A Noisy Friarbird feeding on the flowering Silky Oak.

 Little Corella

Torresian Crows feeding on a dead fish along Enoggera Creek, an adult (pale iris) with two young birds.

Pale-headed Rosella

 Pale-vented Bush-hens are quite vocal at the moment, and if seen, not too shy, provided one stands still and quiet.

 A Buff-banded Rail rushing to another Buff-banded Rail calling from the creek on the other side of the cycling track. I managed to take a recording of the call which can be listened to on the eBird list of the day.

A Spangled Drongo, like many other birds feeding on the nectar of the flowering Silky Oaks. Migratory Spangled Drongos are arriving at Banks Street Reserve joining the resident ones.


This is a Splendid Ochre - Trapezites symmomus - I believe the pattern under the wing identifies it as a female.

 I was very happy when I finally managed to get a decent photo for the Painted Buttonquail, a very shy bird, I had to squat still and quiet for ten minutes before it started moving and feeding again after I accidentally scared it walking near the area. It is amazing how it can move on the dry leaf litter almost without making any noise.

I believe this is a Northern Brown Bandicoot, a young one as it was smaller that the usual Bandicoots. I couldn't get any better view as it was very shy, even the sound of the camera shutter scared it off.

 Another great find on the last day of the month, a pair of Dollarbirds, migrating from south-east Asia. My first sighting for the location.

A male Australian King Parrot.

The wonderful month of migration has come to an end once again. This September I visited Banks Street Reserve 16 times, saw a total of 82 species of birds (the most I have ever seen here in a month!), on average 49 per outing. Check out the complete September list of birds seen and recorded on eBird.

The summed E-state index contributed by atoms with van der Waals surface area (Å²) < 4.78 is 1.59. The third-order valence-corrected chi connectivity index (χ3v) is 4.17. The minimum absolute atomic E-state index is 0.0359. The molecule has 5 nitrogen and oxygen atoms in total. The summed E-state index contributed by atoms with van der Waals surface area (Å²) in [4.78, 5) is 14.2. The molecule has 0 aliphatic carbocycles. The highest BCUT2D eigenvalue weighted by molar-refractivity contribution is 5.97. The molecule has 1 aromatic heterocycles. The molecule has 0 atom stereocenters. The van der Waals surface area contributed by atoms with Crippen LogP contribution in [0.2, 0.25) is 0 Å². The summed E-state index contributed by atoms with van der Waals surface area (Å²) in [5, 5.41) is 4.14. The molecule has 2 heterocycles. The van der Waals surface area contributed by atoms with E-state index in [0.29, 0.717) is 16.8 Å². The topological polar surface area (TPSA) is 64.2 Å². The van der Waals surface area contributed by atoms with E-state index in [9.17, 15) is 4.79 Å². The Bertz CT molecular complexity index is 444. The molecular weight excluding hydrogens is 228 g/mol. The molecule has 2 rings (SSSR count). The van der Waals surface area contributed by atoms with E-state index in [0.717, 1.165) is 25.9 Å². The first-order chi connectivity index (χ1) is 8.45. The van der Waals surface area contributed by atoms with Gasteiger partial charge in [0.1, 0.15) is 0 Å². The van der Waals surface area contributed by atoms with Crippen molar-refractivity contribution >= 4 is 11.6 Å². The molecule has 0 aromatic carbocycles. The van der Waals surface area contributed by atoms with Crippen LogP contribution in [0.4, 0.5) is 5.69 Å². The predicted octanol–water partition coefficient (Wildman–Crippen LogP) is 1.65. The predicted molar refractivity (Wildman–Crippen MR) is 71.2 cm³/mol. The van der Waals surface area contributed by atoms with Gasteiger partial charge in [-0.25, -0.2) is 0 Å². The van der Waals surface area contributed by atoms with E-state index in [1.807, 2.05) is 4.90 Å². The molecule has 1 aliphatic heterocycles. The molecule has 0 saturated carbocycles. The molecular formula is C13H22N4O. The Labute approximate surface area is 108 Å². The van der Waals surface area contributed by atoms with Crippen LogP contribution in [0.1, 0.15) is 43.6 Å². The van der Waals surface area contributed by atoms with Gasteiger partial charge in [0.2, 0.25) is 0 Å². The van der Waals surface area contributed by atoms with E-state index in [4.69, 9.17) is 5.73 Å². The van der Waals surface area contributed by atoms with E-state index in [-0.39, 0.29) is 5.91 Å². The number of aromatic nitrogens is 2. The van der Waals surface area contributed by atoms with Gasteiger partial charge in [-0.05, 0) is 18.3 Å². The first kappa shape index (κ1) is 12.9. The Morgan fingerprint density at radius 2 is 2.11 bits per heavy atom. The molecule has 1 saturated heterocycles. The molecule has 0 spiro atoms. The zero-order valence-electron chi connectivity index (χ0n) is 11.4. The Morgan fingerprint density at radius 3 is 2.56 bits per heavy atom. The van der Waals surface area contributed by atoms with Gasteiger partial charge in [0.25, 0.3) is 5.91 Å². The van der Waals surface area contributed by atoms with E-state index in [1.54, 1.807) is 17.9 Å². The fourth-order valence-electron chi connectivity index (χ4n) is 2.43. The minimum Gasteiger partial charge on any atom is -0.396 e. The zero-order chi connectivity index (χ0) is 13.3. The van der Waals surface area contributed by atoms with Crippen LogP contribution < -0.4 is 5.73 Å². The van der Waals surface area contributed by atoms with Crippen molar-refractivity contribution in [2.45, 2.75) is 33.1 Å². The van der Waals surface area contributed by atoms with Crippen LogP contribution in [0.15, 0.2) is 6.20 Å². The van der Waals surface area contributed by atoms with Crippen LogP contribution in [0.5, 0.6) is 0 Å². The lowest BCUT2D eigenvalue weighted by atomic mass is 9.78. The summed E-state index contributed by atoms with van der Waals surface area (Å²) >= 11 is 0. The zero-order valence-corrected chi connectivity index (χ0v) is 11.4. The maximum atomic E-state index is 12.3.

The following list gathers all the birds that showed a migratory and/or nomadic behaviour for Banks Street Reserve this month (September 2019) only, some of them aren't necessarily migratory in South-east Queensland, but visited the reserve only occasionally. Others are long-distance or altitude migrants, the comments in brackets are sourced from the main Australian bird books and my own experience at Banks Street Reserve. This list of migratory species does not show the total size of spring migration as some birds will arrive or show up in the coming months, other birds may have visited the Reserve but no one was there to see them, yet I think it shows how Banks Street Reserve is a very important stop-over location for many migratory birds:

1. Brown Quail (nomadic according to Simpson & Day)
2. Pacific Koel (passage and breeding migrant from south-east Asia)
3. Channell-billed Cuckoo (passage and breeding migrant from New Guinea and Indonesia)
4. Horsfield's Bronze-cuckoo (passage migrant)
5. Shining Bronze-cuckoo (passage migrant)
6. Fan-tailed Cuckoo (passage migrant)
7. Buff-banded Rail (nomadic and breeding)
8. Painted Buttonquail (nomadic/passage)
9. Rufous Night-heron (only seen during warm months, possibly nomadic)
10. White-bellied Sea-eagle (nomadic)
11. Sacred Kingfisher (breeding migrant, from South-east Asia)
12. Rainbow Bee-eater (passage migrant)
13. Dollarbird (passage migrant from south-east Asia)
14. Little Lorikeet (nomadic)
15. Eastern Spinebill (wintering altitudinal(?) migrant and nomadic)
16. Yellow-faced Honeyeater (wintering migrant)
17. Scarlet Honeyeater (wintering migrant/nomadic)
18. Brown Honeyeater (nomadic)
19. Little Friarbird (nomadic)
20. Noisy Friarbird (nomadic, passage migrant, possible breeding)
21. Striated Pardalote (passage migrant and resident)
22. White-throated Gerygone (passage migrant)
23. White-winged triller (passage migrant)
24. Gray Shrikethrush (nomadic/passage)
25. Golden Whistler (wintering, passage, nomadic?)
26. Rufous Whistler (wintering, passage)
27. Rufous Fantail (passage migrant/nomadic, resident?)
28. Spangled Drongo (some resident and some breeding migrant)
29. White-eared Monarch (passage)
30. Black-faced Monarch (passage)
31. Spectacled Monarch (passage)
32. Leaden Flycatcher (passage)
33. Rose Robin (wintering/altitudinal migrant, passage)
34. Tree Martin (nomadic/passage)
35. Silvereye (passage, nomadic, resident)